League of Women Voters
Group's mission: Get informed on ballot issues, find young blood
For any organization to survive, it must keep the attention of younger members. With that in mind, the League of Women Voters is asking itself why the age of members has hovered around 50 since the late 1980s.
“We are having a hard time getting younger members,” president Catherine Lykken said. “I think it’s a problem around the state. Most of us have been in the league for a long, long time and now we are all in our 50s and 60s.”
Part of the problem, Lykken said, is that younger voters tend to be “single focused.”
“They get interested in environmental issues or child care and welfare,” she said. “But we spend time exploring everything from water laws in Colorado to international relations to natural resources. We don’t just focus on one thing.”
The purpose of the organization is to make sure members are informed voters. “That’s the reason the league was started. … To inform voters and to take action on issues that concern us,” Lykken said.
The only rule of the league is that the group cannot take a position until it has studied the issue and taken a consensus vote on a position.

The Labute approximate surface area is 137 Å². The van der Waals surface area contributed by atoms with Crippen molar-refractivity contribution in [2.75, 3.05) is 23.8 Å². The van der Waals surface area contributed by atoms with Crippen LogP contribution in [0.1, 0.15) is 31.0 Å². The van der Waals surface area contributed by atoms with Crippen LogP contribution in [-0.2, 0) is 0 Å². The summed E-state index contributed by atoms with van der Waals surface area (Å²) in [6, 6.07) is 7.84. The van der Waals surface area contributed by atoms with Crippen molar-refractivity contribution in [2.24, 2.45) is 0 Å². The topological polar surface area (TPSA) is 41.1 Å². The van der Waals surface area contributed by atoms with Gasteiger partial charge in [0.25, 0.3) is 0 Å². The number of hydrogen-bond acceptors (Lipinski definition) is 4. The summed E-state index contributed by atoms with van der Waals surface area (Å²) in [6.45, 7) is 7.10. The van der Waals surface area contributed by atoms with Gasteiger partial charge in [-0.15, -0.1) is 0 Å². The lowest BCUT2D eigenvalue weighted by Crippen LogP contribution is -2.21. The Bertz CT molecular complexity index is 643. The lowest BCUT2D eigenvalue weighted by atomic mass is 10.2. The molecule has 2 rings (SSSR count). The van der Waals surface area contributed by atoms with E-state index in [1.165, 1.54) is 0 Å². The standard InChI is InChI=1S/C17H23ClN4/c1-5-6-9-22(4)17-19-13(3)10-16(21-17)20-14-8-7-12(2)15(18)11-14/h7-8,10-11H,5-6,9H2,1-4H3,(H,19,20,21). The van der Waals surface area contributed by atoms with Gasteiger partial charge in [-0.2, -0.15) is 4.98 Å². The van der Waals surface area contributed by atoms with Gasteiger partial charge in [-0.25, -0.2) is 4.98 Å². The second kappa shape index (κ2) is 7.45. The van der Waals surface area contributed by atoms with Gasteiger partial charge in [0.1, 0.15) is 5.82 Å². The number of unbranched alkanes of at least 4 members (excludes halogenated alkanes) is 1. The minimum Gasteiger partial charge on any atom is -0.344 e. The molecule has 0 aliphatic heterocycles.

“We have to act. We cannot react,” she said.
The group holds regular meetings, choosing one political issue each time. One member volunteers to do research and present findings. Discussion follows as the group decides how to act.
“It’s a lot of work,” Lykken said.
Wednesday, the group will meet to discuss state ballot issues. Colorado League of Women Voters President Lorie Young will attend Wednesday’s meeting.
The Steamboat Springs chapter of the League of Women Voters disbanded in the early 1990s because members did not have the time to take on leadership roles.
“They would join, they would pay their dues, but the issue was ‘who is going to do the work?'” Lykken said. “It’s not an entertainment group.”
The group decided to try again one year ago.
“Almost everyone who came to that first meeting was a former league member,” Lykken said. Currently, the group has a dozen members, but it is looking for more people to join — especially younger people.
“It’s open to everyone — men and women — of voting age,” she said.
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